CHF 300,000 per year
2008 - 2010
The project originated at the Collegium Helveticum, an institution jointly supported by the University of Zurich and the ETH Zürich.
The Collegium, which is regarded as a laboratory for a trans-disciplinary approach, cultivates and fosters the exchange between the natural sciences, technology, the humanities, art, and medicine.
The problem of pertinent knowledge
Nowadays, human beings are at the centre of many research projects. Scientists from every discipline are working to gain new knowledge about the human body.
Cancer registries, data collection, drug developments, imaging techniques and other scientific techniques used in biology, medicine, pharmacology and also the social sciences contribute to the acquisition of scientific knowledge.
The requirement that these findings are both important for society and economically exploitable at the same time has been increasingly voiced in recent years.
Interestingly, scientific research is also inevitably influenced by certain images and assumptions about what human beings are supposed to be like and how they are supposed to function.
This project explores such definite but often unstated ideas, both enabling and sometimes inhibiting scientific progress.
The research is based on the assumption that different scientific techniques create human beings - and what seems to define each of us in our essence.
The interdisciplinary project comparatively approaches four scientific fields and integrates the partial analyses to form an overall concept, against the background of which scientific procedures and the social consequences of research can be better understood.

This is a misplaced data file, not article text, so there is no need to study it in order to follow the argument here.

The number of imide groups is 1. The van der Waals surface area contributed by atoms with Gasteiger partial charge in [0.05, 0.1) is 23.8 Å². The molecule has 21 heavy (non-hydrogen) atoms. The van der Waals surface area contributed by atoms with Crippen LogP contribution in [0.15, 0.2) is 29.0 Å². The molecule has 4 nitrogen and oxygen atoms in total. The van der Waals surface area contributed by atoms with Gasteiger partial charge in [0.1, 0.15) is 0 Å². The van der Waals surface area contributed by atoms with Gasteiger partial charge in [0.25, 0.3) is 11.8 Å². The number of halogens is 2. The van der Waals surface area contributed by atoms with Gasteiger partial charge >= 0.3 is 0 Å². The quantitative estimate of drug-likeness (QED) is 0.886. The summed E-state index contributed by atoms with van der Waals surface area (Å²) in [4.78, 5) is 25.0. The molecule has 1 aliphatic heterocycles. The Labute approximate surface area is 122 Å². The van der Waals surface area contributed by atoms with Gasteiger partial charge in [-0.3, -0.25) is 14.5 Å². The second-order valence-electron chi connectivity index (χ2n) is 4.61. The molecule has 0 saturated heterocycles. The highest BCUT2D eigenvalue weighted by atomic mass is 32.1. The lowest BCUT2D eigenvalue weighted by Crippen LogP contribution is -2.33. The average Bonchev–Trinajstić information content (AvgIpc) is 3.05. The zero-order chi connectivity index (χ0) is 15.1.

Project conclusion 2011
The Collegium Helveticum (Prof. Dr. Gerd Folkers and Dipl. natw. Martin Boyer, Dr. Rainer Egloff, Dr. Priska Gisler, Dr. Beatrix Rubin) completed the science research project funded by the Hirschmann Foundation for three years in June 2011.
The focus was on the interdisciplinary question of how socially relevant human knowledge is generated.
The final publication, Volume 7, was published by Edition Collegium Helveticum in June 2011:
The Human Model. Contouring the Human in the Sciences. Edited by Rainer Egloff, Priska Gisler and Beatrix Rubin.
Edition Collegium Helveticum 7. Zurich Chronos 2011, ISBN 978-3-0340-1075-7.
Four case studies
The research team examined the position of human rights in the scientific process in four case studies:
- The case study on unmet medical-pharmaceutical needs approaches human beings molecularly categorised and constructed in the life sciences (Gerd Folkers and Martin Boyer).
- The case study on brain research presumes to see a neuronally constructed human being in scientific processing (Beatrix Rubin).
- The case study on the development and focus of biobanks and collections of biological material is dedicated to the experimentally processed human being and the attempt to capture it as completely as possible (Priska Gisler).
- The case study on personality studies approaches the culturally constructed human being as they are formed into a person (Rainer Egloff).
From the point of view of the research team at the Collegium Helveticum, in trans-disciplinary projects a few experts should meet in a small circle and present their theses to a round of non-experts and, through their questions and counter-theses, receive new ideas for a completely different way of thinking and researching in their own field.
Within the individual disciplines, the important problems are recognised less quickly or not at all, because increasing specialisation rewards incremental improvement of what has already been worked on rather than completely new thinking about problems with research funds and jobs.